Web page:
Lightspeed #11 - April 2011
Edited by John Joseph Adams
Cover Artist: Chris Moore
Review by Sam Tomaino
Date: 27 April 2011
Links: Lightspeed Magazine / Pub Info / Table of Contents /
Here is the eleventh issue of Lightspeed, the new online magazine. You can find the issue and how to pay (or not) for it at www.lightspeedmagazine.com.
The fiction begins with an original story, "All That Touches the Air" by An Owomoyela. It takes place on a colony world which human colonists share with a parasitic intelligent species called the Vosth. A human who goes outside of their dome without an envirosuit is in danger of being taken over by the Vosth. Our narrator is so paranoid about this, he wears his envirosuit even when he is in the dome. An encounter with a young girl named Endria who is fascinated by the Vosth and a government official also concerned with them changes our narrator. An Owomoyela fashions an interesting world here, one that you'd like to hear more of.
Next, is a reprint, "Maneki Neko" by Bruce Sterling (originally published in Hayakawa's Science Fiction Magazine in Japanese and The Magazine of Fantasy & Science Fiction in 1998). Our lead character is Tsuyoshi, a self-employed converter of old video tape stuff to more modern formats. He's also part of a network of people asked to do things by a small device called a pokkecon. We see him asked to do odd things and then we find out how they all relate. I probably read this the first time it was published and enjoyed reading it again.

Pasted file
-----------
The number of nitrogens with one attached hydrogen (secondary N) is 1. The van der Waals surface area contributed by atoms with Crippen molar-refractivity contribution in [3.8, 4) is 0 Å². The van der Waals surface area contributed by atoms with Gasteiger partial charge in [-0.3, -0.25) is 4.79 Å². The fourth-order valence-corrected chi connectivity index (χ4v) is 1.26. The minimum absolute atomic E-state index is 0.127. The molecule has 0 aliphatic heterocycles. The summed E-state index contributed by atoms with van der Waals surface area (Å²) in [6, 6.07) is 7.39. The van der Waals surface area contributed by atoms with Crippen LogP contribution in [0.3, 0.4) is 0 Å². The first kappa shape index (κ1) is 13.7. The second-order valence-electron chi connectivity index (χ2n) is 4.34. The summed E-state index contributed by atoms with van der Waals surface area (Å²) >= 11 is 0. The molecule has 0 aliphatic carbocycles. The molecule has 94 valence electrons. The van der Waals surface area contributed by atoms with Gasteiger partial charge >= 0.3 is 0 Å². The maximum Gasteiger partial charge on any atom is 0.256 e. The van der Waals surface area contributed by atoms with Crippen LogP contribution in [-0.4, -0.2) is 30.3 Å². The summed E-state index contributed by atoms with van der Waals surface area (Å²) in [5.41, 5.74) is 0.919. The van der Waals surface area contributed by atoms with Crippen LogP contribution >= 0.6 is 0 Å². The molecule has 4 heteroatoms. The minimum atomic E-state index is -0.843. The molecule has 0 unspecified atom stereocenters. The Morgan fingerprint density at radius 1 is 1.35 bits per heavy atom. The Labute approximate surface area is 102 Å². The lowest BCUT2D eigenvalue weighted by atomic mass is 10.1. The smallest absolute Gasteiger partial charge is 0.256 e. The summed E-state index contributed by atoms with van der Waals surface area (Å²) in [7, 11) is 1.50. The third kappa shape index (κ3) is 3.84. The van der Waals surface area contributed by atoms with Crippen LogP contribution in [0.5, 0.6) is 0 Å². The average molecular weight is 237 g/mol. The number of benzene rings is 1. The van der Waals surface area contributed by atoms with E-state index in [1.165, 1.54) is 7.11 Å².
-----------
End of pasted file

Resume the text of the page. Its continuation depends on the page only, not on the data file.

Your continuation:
Then, it's another original, "Mama, We Are Zhenya, Your Son" by Tom Crosshill. This is told in epistolary format by a series of letters from a Russian boy named Zhenya to his mother. He has been taken from her to be part of an experiment. For that, her medical expenses will be taken care of. It involves a study about how the brain might rely on quantum properties for computation. We see the changes in the boy through his letters. In the Author Spotlight, Crosshill dares to compare his story to Flowers for Algernon by Daniel Keyes. It's not near that good a story. I did not find it very involving or interesting.
The fiction concludes with another reprint, "Velvet Fields" by Anne McCaffrey, which first appeared in Worlds of If in 1973. People from some future Earth colonize a world that seems to have been abandoned by its native life forms. They start growing crops and breeding animals there. Then, they find they've committed horrible mistake. This was a great old story that deserved reprinting.
The eleventh issue of Lightspeed was another good one. I do recommend that you check out their web site at www.lightspeedmagazine.com and support them in some way.